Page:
* Humancomputer interaction
* Modelling and analysis of systems

Distributed and autonomic systems
The Distributed Systems Laboratory conducts research in areas from principles, frameworks and tools for the design, modelling and implementation of distributed systems, to engineering novel systems such as distributed simulation kernels and microprocessors. Current research includes work on infrastructures for distributed virtual and collaborative environments, large-scale distributed simulation, grid computing, security, and verification of distributed systems.

The group is a founding member of MeSC, the Midlands e-Science Centre of Excellence. It has several ongoing projects and wide-ranging national and international research collaborations.

Contact: Dr Georgios Theodoropoulos
Tel: +44 (0)121 414 4780
Fax: +44 (0) 121 414 4281

Humancomputer interaction
Humancomputer interaction is the focus of the Advanced Interaction Group. The group exists to promote leading-edge research and development in theories, designs, methodologies, and systems to support people in whatever they want to achieve. The group acts as a focal point for research, development and expertise in anything that has the user at the core.

This includes:

* Mobile computing: laptops, handhelds, tablets, phones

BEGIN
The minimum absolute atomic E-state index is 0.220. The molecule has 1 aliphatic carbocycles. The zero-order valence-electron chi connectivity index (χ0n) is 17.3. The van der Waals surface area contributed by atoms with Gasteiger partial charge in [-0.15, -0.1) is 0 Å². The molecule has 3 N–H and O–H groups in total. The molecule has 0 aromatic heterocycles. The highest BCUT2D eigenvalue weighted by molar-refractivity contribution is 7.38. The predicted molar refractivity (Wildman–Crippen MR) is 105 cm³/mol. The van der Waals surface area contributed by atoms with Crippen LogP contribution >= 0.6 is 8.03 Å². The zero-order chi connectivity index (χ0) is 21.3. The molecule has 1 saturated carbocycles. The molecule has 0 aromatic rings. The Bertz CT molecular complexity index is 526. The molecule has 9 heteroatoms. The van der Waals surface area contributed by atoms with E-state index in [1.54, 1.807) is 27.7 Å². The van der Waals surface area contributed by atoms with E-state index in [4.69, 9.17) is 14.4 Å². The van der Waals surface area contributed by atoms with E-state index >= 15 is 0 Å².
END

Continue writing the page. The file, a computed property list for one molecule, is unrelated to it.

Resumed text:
* Internet-based systems: e-commerce, web design, shared spaces, communities
* New media and new technologies
* Ambient computing: ad-hoc interaction with the environment, other users, other systems
* Intelligent agents: entities acting for or on behalf of the user
* Usability and design: theories and methodologies to promote effective, usable, enjoyable systems
* Visualisation, virtual and augmented realities: the representation of complex information in effective ways
* Gaming, edutainment
* Interaction technologies: speech, gesture, vision

The group is an interdisciplinary grouping of researchers who bring a range of backgrounds and perspectives to bear on research problems.

Contact: Dr Russell Beale
Tel: +44 (0)121 414 3729
Fax: +44 (0)121 414 4281

Modelling and analysis of systems
The research conducted under this theme is centred on languages and formalisms for modelling complex systems, especially those involving randomness, as well as software tools for their analysis. The analysis methods include simulation and verification via model checking. Current research areas include the feature interaction problem, access control systems, analysis of security protocols, verification of control software using real-time model checkers, and analysis of mobile ad-hoc networks.

The group has developed the PRISM system for building and analysing probabilistic models, and this has been applied to a wide range of real-life systems, including state-of-the-art communication protocols such as FireWire and Bluetooth, power management schemes and biological processes. The group is also a leading member of the Midlands e-Science Centre (MeSC).

Contact: Dr Mark Ryan
Tel: +44 (0)121 414 7361
Fax: +44 (0)121 414 4281

Theoretical computer science